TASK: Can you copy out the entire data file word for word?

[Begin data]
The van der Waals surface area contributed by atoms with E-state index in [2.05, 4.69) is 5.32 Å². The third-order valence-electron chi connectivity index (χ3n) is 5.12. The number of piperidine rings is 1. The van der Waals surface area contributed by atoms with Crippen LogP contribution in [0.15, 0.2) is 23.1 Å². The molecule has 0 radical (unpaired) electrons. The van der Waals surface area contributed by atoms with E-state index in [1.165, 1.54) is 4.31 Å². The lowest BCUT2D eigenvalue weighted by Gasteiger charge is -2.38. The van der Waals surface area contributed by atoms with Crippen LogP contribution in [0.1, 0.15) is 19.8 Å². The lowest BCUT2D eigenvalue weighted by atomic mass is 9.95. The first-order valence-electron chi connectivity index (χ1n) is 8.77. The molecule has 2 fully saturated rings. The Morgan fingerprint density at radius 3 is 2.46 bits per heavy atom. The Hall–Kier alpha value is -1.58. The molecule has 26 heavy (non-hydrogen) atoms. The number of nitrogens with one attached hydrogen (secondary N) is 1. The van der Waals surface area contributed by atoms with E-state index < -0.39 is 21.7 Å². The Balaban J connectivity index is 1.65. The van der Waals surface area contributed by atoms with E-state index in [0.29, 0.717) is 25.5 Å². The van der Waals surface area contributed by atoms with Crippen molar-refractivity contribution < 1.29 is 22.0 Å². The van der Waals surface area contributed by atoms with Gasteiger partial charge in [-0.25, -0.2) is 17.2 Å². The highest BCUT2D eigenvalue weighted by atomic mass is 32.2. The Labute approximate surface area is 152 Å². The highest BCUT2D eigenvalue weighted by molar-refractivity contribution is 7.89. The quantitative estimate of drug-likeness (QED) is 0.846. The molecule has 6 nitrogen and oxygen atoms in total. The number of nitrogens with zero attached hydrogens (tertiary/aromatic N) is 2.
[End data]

The van der Waals surface area contributed by atoms with E-state index in [2.05, 4.69) is 5.32 Å². The third-order valence-electron chi connectivity index (χ3n) is 5.12. The number of piperidine rings is 1. The van der Waals surface area contributed by atoms with Crippen LogP contribution in [0.15, 0.2) is 23.1 Å². The molecule has 0 radical (unpaired) electrons. The van der Waals surface area contributed by atoms with E-state index in [1.165, 1.54) is 4.31 Å². The lowest BCUT2D eigenvalue weighted by Gasteiger charge is -2.38. The van der Waals surface area contributed by atoms with Crippen LogP contribution in [0.1, 0.15) is 19.8 Å². The lowest BCUT2D eigenvalue weighted by atomic mass is 9.95. The first-order valence-electron chi connectivity index (χ1n) is 8.77. The molecule has 2 fully saturated rings. The Morgan fingerprint density at radius 3 is 2.46 bits per heavy atom. The Hall–Kier alpha value is -1.58. The molecule has 26 heavy (non-hydrogen) atoms. The number of nitrogens with one attached hydrogen (secondary N) is 1. The van der Waals surface area contributed by atoms with E-state index < -0.39 is 21.7 Å². The Balaban J connectivity index is 1.65. The van der Waals surface area contributed by atoms with E-state index in [0.29, 0.717) is 25.5 Å². The van der Waals surface area contributed by atoms with Crippen molar-refractivity contribution < 1.29 is 22.0 Å². The van der Waals surface area contributed by atoms with Gasteiger partial charge in [-0.25, -0.2) is 17.2 Å². The highest BCUT2D eigenvalue weighted by atomic mass is 32.2. The Labute approximate surface area is 152 Å². The highest BCUT2D eigenvalue weighted by molar-refractivity contribution is 7.89. The quantitative estimate of drug-likeness (QED) is 0.846. The molecule has 6 nitrogen and oxygen atoms in total. The number of nitrogens with zero attached hydrogens (tertiary/aromatic N) is 2.